As the Tri-State begins its recovery from several snowstorms, experts are weighing in on how to protect your health.
A combination of freezing cold temperatures and strenuous exercise dramatically increases the workload of your heart, and for some can be deadly.
Before heading outdoors to clear away the snow, experts are saying it's important to know a few basic tips.
"You really shouldn't be out shoveling snow if you're not physically fit," says Dr. Phillip Adams, Deaconess Medical Director. "This cold weather and that additional exertion puts a lot of extra strain on your heart."
Health officials say this time of year can be busy.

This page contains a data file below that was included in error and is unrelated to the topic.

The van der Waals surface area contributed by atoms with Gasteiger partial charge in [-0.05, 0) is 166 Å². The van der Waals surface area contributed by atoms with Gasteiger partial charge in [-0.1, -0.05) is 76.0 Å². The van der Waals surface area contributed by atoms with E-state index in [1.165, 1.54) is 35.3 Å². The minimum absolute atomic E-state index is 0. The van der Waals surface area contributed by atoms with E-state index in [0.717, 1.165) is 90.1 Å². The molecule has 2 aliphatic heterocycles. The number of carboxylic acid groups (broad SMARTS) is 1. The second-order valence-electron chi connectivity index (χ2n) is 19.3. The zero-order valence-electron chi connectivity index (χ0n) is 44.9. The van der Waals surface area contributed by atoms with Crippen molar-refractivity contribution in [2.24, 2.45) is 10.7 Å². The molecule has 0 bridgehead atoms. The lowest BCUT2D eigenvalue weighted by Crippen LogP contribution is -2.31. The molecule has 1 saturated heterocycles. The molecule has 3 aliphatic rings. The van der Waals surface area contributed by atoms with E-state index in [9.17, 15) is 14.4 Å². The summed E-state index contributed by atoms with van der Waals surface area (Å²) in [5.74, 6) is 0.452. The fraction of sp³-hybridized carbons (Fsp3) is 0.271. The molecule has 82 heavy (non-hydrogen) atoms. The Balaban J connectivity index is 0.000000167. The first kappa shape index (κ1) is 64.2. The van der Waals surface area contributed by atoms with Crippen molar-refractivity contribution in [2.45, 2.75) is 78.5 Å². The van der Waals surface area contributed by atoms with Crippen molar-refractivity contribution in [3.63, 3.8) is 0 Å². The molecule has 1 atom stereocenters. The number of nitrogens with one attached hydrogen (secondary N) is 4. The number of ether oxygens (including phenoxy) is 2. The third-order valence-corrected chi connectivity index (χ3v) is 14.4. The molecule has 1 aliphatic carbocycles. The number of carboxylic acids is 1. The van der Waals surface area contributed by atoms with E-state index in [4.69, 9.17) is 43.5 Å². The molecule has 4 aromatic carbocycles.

Emergency rooms can potentially see an increase in patients from car accidents, to slipping on ice, and injuries related to sledding.
However, it's crucial to be aware of your health and well-being.
"Anybody that has a heart condition, it's advisable to have someone else shovel the snow or take care of it for you," says Adams.
Shovelers should aim to use small shovels to lift lighter amounts, and never tackle an entire driveway at once.
"You start to lose track of time," says Adams. "You start sweating and then with addition to that cold, puts a lot of additional strain on the body."